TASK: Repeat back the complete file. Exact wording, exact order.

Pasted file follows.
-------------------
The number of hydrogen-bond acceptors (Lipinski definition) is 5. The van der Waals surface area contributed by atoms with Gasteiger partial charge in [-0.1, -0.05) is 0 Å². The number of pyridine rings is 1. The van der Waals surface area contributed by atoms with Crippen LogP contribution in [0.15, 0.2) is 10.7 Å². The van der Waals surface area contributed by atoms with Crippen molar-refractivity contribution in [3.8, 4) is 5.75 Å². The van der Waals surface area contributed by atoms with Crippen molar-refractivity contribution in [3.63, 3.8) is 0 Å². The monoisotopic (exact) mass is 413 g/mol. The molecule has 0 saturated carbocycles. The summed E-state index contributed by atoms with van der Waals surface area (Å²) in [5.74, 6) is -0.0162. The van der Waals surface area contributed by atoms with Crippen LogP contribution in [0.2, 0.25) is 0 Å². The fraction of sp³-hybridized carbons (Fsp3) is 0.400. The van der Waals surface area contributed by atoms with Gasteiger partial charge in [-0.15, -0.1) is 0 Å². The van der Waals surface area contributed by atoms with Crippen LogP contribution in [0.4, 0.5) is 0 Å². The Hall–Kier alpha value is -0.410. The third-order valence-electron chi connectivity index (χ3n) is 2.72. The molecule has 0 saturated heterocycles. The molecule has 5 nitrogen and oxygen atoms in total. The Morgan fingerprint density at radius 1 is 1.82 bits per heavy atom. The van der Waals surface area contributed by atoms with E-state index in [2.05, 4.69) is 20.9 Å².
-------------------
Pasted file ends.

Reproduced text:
The number of hydrogen-bond acceptors (Lipinski definition) is 5. The van der Waals surface area contributed by atoms with Gasteiger partial charge in [-0.1, -0.05) is 0 Å². The number of pyridine rings is 1. The van der Waals surface area contributed by atoms with Crippen LogP contribution in [0.15, 0.2) is 10.7 Å². The van der Waals surface area contributed by atoms with Crippen molar-refractivity contribution in [3.8, 4) is 5.75 Å². The van der Waals surface area contributed by atoms with Crippen molar-refractivity contribution in [3.63, 3.8) is 0 Å². The monoisotopic (exact) mass is 413 g/mol. The molecule has 0 saturated carbocycles. The summed E-state index contributed by atoms with van der Waals surface area (Å²) in [5.74, 6) is -0.0162. The van der Waals surface area contributed by atoms with Crippen LogP contribution in [0.2, 0.25) is 0 Å². The fraction of sp³-hybridized carbons (Fsp3) is 0.400. The van der Waals surface area contributed by atoms with Gasteiger partial charge in [-0.15, -0.1) is 0 Å². The van der Waals surface area contributed by atoms with Crippen LogP contribution in [0.4, 0.5) is 0 Å². The Hall–Kier alpha value is -0.410. The third-order valence-electron chi connectivity index (χ3n) is 2.72. The molecule has 0 saturated heterocycles. The molecule has 5 nitrogen and oxygen atoms in total. The Morgan fingerprint density at radius 1 is 1.82 bits per heavy atom. The van der Waals surface area contributed by atoms with E-state index in [2.05, 4.69) is 20.9 Å².